• The current rearrangements seeks to provide a balance between capital expenses and fixed labor costs that it can control, reduce variable costs (reagents, pharmaceutical), and to take in more patients with less delay and better performance – defined by outside agencies.

Cardiology, Genomics, and calcium ion signaling and ion-channels in cardiomyocyte function in health and disease – including heart failure, rhythm abnormalities, and the myoneural release of neurotransmitter at the vesicle junction.

This portion is outlined as follows:

2.1 Human Genome: Congenital Etiological Sources of Cardiovascular Disease

2.2 The Role of Calcium in Health and Disease

2.3 Vasculature and Myocardium: Diagnosing the Conditions of Disease

Genomics & Genetics of Cardiovascular Disease Diagnoses

actin cytoskeleton

wall stress, ventricular workload, contractile reserve

Genetic Base of Atherosclerosis and Loss of Arterial Elasticity with Aging

calcium and actin skeleton, signaling, cell motility

hypertension & vascular compliance

Genetics of Conduction Disease

Ca+ stimulated exostosis: calmodulin & PKC (neurotransmitter)

complications & MVR

disruption of Ca2+ homeostasis cardiac & vascular smooth muscle

synaptotagmin as Ca2+ sensor & vesicles

atherosclerosis & ion channels


It is increasingly clear that there are mutations that underlie many human diseases, and this is true of the cardiovascular system.  The mutations are mistakes in the insertion of a purine nucleotide, which may or may not have any consequence.  This is why the associations that are being discovered in research require careful validation, and even require demonstration in “models” before pursuing the design of pharmacological “target therapy”.  The genomics in cardiovascular disease involves very serious congenital disorders that are asserted early in life, but the effects of and development of atherosclerosis involving large and medium size arteries has a slow progression and is not dominated by genomic expression.  This is characterized by loss of arterial elasticity. In addition there is the development of heart failure, which involves the cardiomyocyte specifically.  The emergence of regenerative medical interventions, based on pleuripotent inducible stem cell therapy is developing rapidly as an intervention in this sector.

Finally, it is incumbent on me to call attention to the huge contribution that research on calcium (Ca2+) signaling has made toward the understanding of cardiac contraction and to the maintenance of the heart rhythm.  The heart is a syncytium, different than skeletal and smooth muscle, and the innervation is by the vagus nerve, which has terminal endings at vesicles which discharge at the myocyte junction.  The heart specifically has calmodulin kinase CaMK II, and it has been established that calmodulin is involved in the calcium spark that triggers contraction.  That is only part of the story.  Ion transport occurs into or out of the cell, the latter termed exostosis.  Exostosis involves CaMK II and pyruvate kinase (PKC), and they have independent roles.  This also involves K+-Na+-ATPase.  The cytoskeleton is also discussed, but the role of aquaporin in water transport appears elsewhere, as the transport of water between cells.  When we consider the Gibbs-Donnan equilibrium, which precedes the current work by a century, we recall that there is an essential balance between extracellular Na+ + Ca2+ and the intracellular K+ + Mg2+, and this has been superceded by an incompletely defined relationship between ions that are cytoplasmic and those that are mitochondrial.  The glass is half full!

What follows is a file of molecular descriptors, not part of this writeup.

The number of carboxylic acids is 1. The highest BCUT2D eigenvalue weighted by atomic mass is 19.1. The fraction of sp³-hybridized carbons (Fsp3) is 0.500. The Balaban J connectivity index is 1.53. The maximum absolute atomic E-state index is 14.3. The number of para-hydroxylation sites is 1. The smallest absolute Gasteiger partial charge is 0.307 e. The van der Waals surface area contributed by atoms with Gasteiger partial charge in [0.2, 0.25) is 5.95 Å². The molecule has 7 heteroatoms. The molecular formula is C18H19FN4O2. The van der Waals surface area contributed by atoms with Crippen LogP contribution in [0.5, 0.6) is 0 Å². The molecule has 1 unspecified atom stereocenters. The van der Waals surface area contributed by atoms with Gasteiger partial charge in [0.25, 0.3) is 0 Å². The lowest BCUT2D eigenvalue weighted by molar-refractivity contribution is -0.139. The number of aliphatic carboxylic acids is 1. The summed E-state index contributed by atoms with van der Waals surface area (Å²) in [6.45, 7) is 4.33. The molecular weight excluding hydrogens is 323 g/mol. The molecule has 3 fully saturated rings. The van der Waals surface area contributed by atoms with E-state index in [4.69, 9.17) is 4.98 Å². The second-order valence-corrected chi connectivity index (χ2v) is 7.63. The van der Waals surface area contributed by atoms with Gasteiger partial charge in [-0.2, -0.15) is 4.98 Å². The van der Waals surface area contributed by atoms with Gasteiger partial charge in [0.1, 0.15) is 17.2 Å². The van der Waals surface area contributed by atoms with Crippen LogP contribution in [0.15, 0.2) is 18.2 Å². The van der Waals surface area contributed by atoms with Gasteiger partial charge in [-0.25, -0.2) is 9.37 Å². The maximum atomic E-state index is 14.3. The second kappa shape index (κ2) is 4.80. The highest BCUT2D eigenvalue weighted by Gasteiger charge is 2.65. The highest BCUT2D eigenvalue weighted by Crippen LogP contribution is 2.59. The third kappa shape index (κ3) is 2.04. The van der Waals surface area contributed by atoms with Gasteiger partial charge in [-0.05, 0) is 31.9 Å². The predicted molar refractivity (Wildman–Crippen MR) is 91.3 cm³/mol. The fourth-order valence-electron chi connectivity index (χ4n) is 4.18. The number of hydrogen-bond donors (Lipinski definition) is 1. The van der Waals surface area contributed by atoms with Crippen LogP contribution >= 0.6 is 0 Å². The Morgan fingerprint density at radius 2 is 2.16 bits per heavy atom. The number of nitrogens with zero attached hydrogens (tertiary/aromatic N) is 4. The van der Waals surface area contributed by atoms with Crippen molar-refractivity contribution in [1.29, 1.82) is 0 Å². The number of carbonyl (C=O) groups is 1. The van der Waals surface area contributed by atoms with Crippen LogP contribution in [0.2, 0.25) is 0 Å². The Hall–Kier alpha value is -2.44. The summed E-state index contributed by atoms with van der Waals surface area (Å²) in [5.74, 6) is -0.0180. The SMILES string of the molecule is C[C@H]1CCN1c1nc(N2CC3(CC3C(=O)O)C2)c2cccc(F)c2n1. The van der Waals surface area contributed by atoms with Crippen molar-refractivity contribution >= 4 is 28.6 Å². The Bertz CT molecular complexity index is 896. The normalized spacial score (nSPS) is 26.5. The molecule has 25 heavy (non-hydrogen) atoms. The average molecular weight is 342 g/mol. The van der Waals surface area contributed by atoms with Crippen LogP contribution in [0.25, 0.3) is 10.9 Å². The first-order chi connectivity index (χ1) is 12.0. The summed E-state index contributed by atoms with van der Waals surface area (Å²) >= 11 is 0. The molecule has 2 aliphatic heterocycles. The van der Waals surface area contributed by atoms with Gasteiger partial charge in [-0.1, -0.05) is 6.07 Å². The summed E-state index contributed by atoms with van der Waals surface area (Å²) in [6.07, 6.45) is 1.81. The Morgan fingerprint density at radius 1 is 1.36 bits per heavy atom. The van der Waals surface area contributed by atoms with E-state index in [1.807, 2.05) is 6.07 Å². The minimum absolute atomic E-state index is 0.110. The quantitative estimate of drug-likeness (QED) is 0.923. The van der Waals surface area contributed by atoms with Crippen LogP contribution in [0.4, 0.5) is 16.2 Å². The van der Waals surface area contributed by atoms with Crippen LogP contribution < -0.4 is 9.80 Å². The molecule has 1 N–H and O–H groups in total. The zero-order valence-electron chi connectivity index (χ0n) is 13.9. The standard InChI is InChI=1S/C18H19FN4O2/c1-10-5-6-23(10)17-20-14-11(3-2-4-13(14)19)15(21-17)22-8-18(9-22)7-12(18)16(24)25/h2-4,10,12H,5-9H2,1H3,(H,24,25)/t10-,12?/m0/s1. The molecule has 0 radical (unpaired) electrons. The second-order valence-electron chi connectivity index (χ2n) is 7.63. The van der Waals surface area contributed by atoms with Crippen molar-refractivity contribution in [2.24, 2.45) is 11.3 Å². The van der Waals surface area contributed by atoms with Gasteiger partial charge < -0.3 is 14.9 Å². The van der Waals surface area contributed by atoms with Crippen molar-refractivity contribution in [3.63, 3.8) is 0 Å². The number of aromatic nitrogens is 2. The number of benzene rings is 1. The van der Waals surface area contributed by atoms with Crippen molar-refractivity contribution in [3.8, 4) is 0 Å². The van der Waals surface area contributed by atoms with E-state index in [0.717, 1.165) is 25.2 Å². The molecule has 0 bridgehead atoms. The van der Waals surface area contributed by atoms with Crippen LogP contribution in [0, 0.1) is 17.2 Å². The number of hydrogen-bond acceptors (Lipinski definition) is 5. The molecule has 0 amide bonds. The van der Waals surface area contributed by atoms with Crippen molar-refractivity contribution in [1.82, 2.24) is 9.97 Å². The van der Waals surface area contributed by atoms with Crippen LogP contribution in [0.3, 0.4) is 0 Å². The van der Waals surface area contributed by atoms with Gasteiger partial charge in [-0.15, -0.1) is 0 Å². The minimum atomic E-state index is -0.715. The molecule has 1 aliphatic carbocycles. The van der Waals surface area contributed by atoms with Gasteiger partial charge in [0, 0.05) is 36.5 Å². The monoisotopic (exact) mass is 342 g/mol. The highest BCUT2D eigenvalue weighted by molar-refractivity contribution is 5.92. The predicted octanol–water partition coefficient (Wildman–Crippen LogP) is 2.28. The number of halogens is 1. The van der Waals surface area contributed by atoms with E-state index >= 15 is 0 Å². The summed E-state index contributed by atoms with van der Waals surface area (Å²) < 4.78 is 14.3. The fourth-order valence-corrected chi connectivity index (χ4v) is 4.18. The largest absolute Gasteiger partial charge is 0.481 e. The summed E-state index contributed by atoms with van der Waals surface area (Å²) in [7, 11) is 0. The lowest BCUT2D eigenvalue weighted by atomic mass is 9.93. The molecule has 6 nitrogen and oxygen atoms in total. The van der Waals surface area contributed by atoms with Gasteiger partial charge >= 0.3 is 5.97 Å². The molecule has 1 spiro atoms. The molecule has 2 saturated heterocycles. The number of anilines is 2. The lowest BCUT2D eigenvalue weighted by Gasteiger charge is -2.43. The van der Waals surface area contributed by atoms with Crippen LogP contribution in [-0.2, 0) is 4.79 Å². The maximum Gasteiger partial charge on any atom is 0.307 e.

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Warburg Effect Revisited

Reporter: Larry H. Bernstein, MD, FCAP

We have previously covered the Warburg Effect, and there has been a number of comments about the chicken or the egg!  There is an underlying factor that makes it difficult to comprehend that the initiation of cancer is mutation driven, although we are clear that smoking and a number of environmental factors are instigators of the change.  The main problem that I have referred to is the chemical, thermodynamic, and evolutionary state of our existence.  I strongly refer to the work of Ilya Prigogene.  There is a progressive series of changes over time, and it is not possible to determine the initial state.  Consequently, a progressive series of adaptations progresses, involving gene expression, non-genetic changes, and metabolic equilibrium that is maintained, but becomes non-adaptive.

Previous discussions at LPI are:

AMPK Is a Negative Regulator of the Warburg Effect and Suppresses Tumor Growth In Vivo